"For many circus performers in Europe, their dream is to one day work for Ringling Bros. in America, the Greatest Show on Earth. They really look out for you here. When you have kids, they have a great school and a great nursery. It's great because I work in the same place that my daughter goes to school. For a lot of people that aren't in Ringling Bros. and Barnum & Bailey Circus, they have to send their kids to boarding school or leave them with relatives. That's just not an option for Alex and I. We eat dinner as a family every night and I think that's the way it should be. You should be with your child every single day and have input in their life," said Elaine.

For Alexander, working with the big cats in an environment where his family is happy as well is the best part of working with Ringling Bros. and Barnum & Bailey. Alexander's family has been breeding lions and tigers for the past 45 years, and currently Alexander cares for 14 lions and tigers and one leopard. The cats range in age from 2-years-old to 18-years-old and all have their own personalities.

"They are all very different – much like people. What's important is that when people come to see the show, they have to go away realizing what a great relationship I have with the animals and how happy and content they are and what great condition they are in. It's more important for me to present my animals than to present myself."

Alexander loves his animals and often finds himself spending more time with the big cats than his own family, as Elaine playfully reminds him. He plans to continue his family's long history of breeding and caring for the majestic animals and hopes to work with them for the rest of his life.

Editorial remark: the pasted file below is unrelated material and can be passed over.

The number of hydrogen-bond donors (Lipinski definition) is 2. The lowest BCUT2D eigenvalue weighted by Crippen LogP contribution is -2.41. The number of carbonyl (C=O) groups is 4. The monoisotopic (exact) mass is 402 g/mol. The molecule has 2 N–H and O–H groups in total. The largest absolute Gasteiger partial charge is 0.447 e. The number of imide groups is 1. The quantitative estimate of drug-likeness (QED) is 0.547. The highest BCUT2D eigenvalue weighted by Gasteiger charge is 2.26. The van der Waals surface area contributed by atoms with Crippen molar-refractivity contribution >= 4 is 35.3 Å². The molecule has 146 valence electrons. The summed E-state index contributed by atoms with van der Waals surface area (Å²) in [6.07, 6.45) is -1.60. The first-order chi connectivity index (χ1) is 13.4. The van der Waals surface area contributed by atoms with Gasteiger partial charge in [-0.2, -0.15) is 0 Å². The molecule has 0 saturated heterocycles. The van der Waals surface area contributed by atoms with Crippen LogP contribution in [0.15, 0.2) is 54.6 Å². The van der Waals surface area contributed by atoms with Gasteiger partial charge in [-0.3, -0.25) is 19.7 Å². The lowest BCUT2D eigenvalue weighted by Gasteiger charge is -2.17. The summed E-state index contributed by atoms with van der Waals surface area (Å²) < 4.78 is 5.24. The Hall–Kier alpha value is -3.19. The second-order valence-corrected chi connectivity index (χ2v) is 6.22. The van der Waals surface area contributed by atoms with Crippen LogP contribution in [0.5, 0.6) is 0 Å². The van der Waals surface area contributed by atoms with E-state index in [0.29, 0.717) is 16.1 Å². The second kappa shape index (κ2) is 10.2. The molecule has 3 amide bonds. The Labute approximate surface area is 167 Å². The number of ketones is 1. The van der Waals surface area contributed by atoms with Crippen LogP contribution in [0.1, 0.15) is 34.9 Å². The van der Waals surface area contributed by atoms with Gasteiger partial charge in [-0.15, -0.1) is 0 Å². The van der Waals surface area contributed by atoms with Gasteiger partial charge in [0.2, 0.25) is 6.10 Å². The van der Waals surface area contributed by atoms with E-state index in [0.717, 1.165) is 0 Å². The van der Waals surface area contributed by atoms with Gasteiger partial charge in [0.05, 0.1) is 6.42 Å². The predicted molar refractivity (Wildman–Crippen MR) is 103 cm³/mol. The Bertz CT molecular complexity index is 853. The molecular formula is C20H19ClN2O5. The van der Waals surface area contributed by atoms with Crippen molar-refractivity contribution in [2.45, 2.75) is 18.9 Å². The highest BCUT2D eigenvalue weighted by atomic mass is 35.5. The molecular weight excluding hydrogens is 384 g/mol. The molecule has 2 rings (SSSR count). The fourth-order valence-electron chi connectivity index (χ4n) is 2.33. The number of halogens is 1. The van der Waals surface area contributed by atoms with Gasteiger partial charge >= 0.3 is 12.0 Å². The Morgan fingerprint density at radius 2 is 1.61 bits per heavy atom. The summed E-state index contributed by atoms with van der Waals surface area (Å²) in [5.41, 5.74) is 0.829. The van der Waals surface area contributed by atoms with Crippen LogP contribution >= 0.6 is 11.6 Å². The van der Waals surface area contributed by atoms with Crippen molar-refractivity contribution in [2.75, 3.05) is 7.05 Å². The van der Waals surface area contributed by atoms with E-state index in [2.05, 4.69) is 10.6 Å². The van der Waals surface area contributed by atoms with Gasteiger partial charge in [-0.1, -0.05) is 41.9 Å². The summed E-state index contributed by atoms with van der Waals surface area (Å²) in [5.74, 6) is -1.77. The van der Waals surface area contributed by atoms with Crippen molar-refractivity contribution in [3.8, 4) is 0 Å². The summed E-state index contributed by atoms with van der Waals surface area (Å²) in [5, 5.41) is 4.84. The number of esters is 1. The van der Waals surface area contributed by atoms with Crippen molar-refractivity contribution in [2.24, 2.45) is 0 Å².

"Even if I wasn't in the circus I would still be working with lions and tigers because I love it. I love big cats and that's why I dedicate so much of my time to them. It's a lot of hard work to care for animals properly, and you have to sacrifice a lot of your own time for the animals. I do what I do because of the animals," said Alexander.

In the past 10 months, the Lacey family has traveled all around the United States performing in a new city every week. On their days off, they try and visit as many places as they can.

"With the circus, we are traveling all over the country and get to see so many different parts of it. We've only been here 10 months, and I think we've seen more of the country than a lot of Americans have," said Alexander.

This November, the Lacey family and the Ringling Bros. and Barnum & Bailey Circus are making their way to Indianapolis. From November 29 to December 2, come one, come all to see the Ringling Bros. and Barnum & Bailey's newest show, Dragons, at the Banker's Life Fieldhouse. Tickets to the show start at $20, and include a "behind-the-scenes" look at the circus animals and performers.

"There's something for everyone at the circus, people really do love the show," said Alexander.


Tags: In This Issue, Local